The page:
loud gunshots and the flutter of crippled quail.

July 12, 2008

Crimson Sunrise

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This past week the smoke from the ongoing Northern California fires returned with temperatures flirting with record highs as we finished weaning. The diffused early morning light lent a softness and increased depth of field to Robbin’s photos as we headed to Greasy Creek to take the cows back to their home pasture.


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We enlisted the help of Jody Fuller and her grandson Sam to gather and keep the cows together as they followed the pickup up the hill. A reward for Sam, both had risen early several times in the past 10 days to help us process our weaned calves.


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Clarence Holdbrooks at the gate.


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Bob on Red


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John & Clarence


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Thanks Sam!


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Steers

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2 loads for mid-August delivery: 68 head, 715 lbs., all-natural Angus and black-whiteface steers; 70 head, 700 lbs., Angus and black-whiteface steers. EID, VAC 45-90. Born 8/15 to 12/15/2007. Beef Quality Assurance Certified.

July 6, 2008

First & Last

Busy everyday, we began weaning on May 21st and finished gathering the last field on the 4th of July. We’ve been able to implement ‘fenceline weaning’ for every bunch, fully utilizing our recent water development that allows us to corral the calves on water next to their mothers during the week-long process. It does entail burning a little more fuel to haul hay to remote locations, but the stress on both cows and calves seems substantially diminished. Certainly the calves look better this year, weighing 50 pounds heavier than last. Keeping the calves full and next to their mothers for an extra week before the haul down the hill has helped, but also I think the calves were in a little better shape when we began weaning this year.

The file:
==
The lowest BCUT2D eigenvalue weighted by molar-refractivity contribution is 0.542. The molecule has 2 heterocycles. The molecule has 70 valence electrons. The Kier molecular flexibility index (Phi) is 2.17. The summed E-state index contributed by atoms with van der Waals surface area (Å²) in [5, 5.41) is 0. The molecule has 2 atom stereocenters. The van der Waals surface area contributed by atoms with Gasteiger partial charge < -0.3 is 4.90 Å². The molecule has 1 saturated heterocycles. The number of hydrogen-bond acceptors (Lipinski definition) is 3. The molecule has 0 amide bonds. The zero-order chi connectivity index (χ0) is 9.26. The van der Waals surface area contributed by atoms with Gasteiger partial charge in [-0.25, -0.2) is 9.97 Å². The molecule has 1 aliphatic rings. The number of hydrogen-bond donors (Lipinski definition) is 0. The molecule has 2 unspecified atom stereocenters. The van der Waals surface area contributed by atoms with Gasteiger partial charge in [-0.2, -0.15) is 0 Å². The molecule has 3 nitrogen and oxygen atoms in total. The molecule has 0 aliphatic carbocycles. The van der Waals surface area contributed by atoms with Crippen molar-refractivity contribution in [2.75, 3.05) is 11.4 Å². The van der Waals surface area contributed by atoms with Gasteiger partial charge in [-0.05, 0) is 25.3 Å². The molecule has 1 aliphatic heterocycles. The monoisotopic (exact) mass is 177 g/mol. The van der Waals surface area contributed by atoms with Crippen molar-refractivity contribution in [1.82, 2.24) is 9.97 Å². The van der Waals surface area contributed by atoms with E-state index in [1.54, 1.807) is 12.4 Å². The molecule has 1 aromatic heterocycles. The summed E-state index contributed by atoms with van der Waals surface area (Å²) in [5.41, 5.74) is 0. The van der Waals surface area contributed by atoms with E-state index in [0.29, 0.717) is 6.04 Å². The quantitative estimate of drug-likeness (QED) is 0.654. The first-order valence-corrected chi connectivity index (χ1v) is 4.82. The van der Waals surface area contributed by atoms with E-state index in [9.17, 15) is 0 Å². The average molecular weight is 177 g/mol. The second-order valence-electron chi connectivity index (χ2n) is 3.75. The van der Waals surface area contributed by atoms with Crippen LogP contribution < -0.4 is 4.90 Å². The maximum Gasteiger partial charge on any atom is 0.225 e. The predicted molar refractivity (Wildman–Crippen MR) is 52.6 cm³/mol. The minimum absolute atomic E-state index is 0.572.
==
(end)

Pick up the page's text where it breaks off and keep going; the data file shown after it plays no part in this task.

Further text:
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After only two days in the corral, the calves (above) have obviously adapted to the new menu. Looking through the boards (below), the cows are really more interested in the alfalfa than their calves.


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Well-broke to the hay truck, the first two bunches weaned pose at the gate (below) for Robbin on our way down from Greasy. Ready for sale, they’ve completed our vaccination program and wear their premise and individual IDs. More than likely, most will sell on Superior/Stampede’s Internet auction later this month for an August delivery. Because I’m also working on a private treaty sale, I can now direct the buyer here.


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Gratified and tired, it’s been an intense five weeks. Clarence took off for the pines this weekend, Chuck’s still on a fire somewhere north, I got the lawn mowed and Robbin has time in the garden. All good!